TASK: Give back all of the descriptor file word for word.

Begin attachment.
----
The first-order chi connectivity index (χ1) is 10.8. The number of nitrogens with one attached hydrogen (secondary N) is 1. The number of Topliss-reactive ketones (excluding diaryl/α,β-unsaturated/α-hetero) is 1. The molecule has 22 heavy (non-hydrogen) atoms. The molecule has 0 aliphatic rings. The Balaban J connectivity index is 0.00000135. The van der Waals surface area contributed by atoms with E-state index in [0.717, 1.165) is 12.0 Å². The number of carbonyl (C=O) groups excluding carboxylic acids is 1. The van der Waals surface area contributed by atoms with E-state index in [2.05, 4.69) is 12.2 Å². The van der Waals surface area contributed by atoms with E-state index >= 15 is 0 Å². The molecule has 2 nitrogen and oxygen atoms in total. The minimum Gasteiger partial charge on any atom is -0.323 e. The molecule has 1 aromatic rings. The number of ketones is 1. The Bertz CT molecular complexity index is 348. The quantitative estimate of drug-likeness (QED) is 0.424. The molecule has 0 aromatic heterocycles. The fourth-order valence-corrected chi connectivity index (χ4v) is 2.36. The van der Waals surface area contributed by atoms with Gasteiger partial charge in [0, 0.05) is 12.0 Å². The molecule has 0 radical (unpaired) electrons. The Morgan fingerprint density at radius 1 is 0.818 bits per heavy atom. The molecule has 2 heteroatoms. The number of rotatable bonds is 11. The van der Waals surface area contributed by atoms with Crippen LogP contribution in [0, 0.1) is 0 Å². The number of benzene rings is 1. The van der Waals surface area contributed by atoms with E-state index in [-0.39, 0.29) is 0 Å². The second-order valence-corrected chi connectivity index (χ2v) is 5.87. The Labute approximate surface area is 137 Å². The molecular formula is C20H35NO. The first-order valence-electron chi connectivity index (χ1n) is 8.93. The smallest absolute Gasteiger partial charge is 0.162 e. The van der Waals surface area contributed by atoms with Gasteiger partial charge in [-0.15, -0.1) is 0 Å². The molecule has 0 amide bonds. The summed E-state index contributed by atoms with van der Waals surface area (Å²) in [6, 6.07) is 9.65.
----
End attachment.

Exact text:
The first-order chi connectivity index (χ1) is 10.8. The number of nitrogens with one attached hydrogen (secondary N) is 1. The number of Topliss-reactive ketones (excluding diaryl/α,β-unsaturated/α-hetero) is 1. The molecule has 22 heavy (non-hydrogen) atoms. The molecule has 0 aliphatic rings. The Balaban J connectivity index is 0.00000135. The van der Waals surface area contributed by atoms with E-state index in [0.717, 1.165) is 12.0 Å². The number of carbonyl (C=O) groups excluding carboxylic acids is 1. The van der Waals surface area contributed by atoms with E-state index in [2.05, 4.69) is 12.2 Å². The van der Waals surface area contributed by atoms with E-state index >= 15 is 0 Å². The molecule has 2 nitrogen and oxygen atoms in total. The minimum Gasteiger partial charge on any atom is -0.323 e. The molecule has 1 aromatic rings. The number of ketones is 1. The Bertz CT molecular complexity index is 348. The quantitative estimate of drug-likeness (QED) is 0.424. The molecule has 0 aromatic heterocycles. The fourth-order valence-corrected chi connectivity index (χ4v) is 2.36. The van der Waals surface area contributed by atoms with Gasteiger partial charge in [0, 0.05) is 12.0 Å². The molecule has 0 radical (unpaired) electrons. The Morgan fingerprint density at radius 1 is 0.818 bits per heavy atom. The molecule has 2 heteroatoms. The number of rotatable bonds is 11. The van der Waals surface area contributed by atoms with Crippen LogP contribution in [0, 0.1) is 0 Å². The number of benzene rings is 1. The van der Waals surface area contributed by atoms with E-state index in [-0.39, 0.29) is 0 Å². The second-order valence-corrected chi connectivity index (χ2v) is 5.87. The Labute approximate surface area is 137 Å². The molecular formula is C20H35NO. The first-order valence-electron chi connectivity index (χ1n) is 8.93. The smallest absolute Gasteiger partial charge is 0.162 e. The van der Waals surface area contributed by atoms with Gasteiger partial charge in [-0.15, -0.1) is 0 Å². The molecule has 0 amide bonds. The summed E-state index contributed by atoms with van der Waals surface area (Å²) in [6, 6.07) is 9.65.